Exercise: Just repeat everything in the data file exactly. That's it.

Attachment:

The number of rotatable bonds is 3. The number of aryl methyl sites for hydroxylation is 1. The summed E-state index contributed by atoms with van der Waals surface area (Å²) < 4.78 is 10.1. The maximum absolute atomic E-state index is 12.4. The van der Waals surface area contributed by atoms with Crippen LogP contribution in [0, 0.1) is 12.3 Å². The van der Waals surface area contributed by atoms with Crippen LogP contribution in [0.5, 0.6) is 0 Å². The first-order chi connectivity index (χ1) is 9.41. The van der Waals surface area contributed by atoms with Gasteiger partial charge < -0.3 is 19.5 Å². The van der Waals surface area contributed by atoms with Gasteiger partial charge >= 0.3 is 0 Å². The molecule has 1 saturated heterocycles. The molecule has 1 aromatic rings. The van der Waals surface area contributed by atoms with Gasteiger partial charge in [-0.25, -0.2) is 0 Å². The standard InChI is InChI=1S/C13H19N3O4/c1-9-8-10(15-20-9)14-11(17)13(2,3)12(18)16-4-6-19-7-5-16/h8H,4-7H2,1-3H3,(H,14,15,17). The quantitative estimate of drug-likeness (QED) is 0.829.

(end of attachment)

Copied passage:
The number of rotatable bonds is 3. The number of aryl methyl sites for hydroxylation is 1. The summed E-state index contributed by atoms with van der Waals surface area (Å²) < 4.78 is 10.1. The maximum absolute atomic E-state index is 12.4. The van der Waals surface area contributed by atoms with Crippen LogP contribution in [0, 0.1) is 12.3 Å². The van der Waals surface area contributed by atoms with Crippen LogP contribution in [0.5, 0.6) is 0 Å². The first-order chi connectivity index (χ1) is 9.41. The van der Waals surface area contributed by atoms with Gasteiger partial charge < -0.3 is 19.5 Å². The van der Waals surface area contributed by atoms with Gasteiger partial charge >= 0.3 is 0 Å². The molecule has 1 saturated heterocycles. The molecule has 1 aromatic rings. The van der Waals surface area contributed by atoms with Gasteiger partial charge in [-0.25, -0.2) is 0 Å². The standard InChI is InChI=1S/C13H19N3O4/c1-9-8-10(15-20-9)14-11(17)13(2,3)12(18)16-4-6-19-7-5-16/h8H,4-7H2,1-3H3,(H,14,15,17). The quantitative estimate of drug-likeness (QED) is 0.829.